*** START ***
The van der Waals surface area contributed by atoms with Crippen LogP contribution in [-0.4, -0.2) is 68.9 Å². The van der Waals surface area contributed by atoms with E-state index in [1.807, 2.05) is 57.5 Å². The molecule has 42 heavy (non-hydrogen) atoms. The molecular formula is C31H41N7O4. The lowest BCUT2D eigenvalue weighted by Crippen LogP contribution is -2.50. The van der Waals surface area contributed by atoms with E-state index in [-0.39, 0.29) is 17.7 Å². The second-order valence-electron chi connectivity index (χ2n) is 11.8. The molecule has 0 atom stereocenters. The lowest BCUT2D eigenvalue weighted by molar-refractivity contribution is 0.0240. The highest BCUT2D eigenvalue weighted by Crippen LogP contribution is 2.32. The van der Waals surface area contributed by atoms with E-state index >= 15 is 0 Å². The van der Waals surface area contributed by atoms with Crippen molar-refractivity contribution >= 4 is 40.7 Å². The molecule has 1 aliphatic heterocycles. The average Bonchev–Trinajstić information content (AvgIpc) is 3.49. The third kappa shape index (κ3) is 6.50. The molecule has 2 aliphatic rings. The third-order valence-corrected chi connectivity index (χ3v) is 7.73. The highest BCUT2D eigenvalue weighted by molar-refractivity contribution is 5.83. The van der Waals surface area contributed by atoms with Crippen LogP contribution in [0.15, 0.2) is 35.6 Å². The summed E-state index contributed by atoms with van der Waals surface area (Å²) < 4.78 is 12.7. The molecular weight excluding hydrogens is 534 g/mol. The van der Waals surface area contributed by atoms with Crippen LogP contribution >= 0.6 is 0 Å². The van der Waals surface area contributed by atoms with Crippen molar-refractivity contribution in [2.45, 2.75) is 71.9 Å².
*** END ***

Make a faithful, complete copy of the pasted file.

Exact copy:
The van der Waals surface area contributed by atoms with Crippen LogP contribution in [-0.4, -0.2) is 68.9 Å². The van der Waals surface area contributed by atoms with E-state index in [1.807, 2.05) is 57.5 Å². The molecule has 42 heavy (non-hydrogen) atoms. The molecular formula is C31H41N7O4. The lowest BCUT2D eigenvalue weighted by Crippen LogP contribution is -2.50. The van der Waals surface area contributed by atoms with E-state index in [-0.39, 0.29) is 17.7 Å². The second-order valence-electron chi connectivity index (χ2n) is 11.8. The molecule has 0 atom stereocenters. The lowest BCUT2D eigenvalue weighted by molar-refractivity contribution is 0.0240. The highest BCUT2D eigenvalue weighted by Crippen LogP contribution is 2.32. The van der Waals surface area contributed by atoms with E-state index >= 15 is 0 Å². The van der Waals surface area contributed by atoms with Crippen molar-refractivity contribution >= 4 is 40.7 Å². The molecule has 1 aliphatic heterocycles. The average Bonchev–Trinajstić information content (AvgIpc) is 3.49. The third kappa shape index (κ3) is 6.50. The molecule has 2 aliphatic rings. The third-order valence-corrected chi connectivity index (χ3v) is 7.73. The highest BCUT2D eigenvalue weighted by molar-refractivity contribution is 5.83. The van der Waals surface area contributed by atoms with Crippen LogP contribution in [0.15, 0.2) is 35.6 Å². The summed E-state index contributed by atoms with van der Waals surface area (Å²) < 4.78 is 12.7. The molecular weight excluding hydrogens is 534 g/mol. The van der Waals surface area contributed by atoms with Crippen LogP contribution >= 0.6 is 0 Å². The van der Waals surface area contributed by atoms with Crippen molar-refractivity contribution in [2.45, 2.75) is 71.9 Å².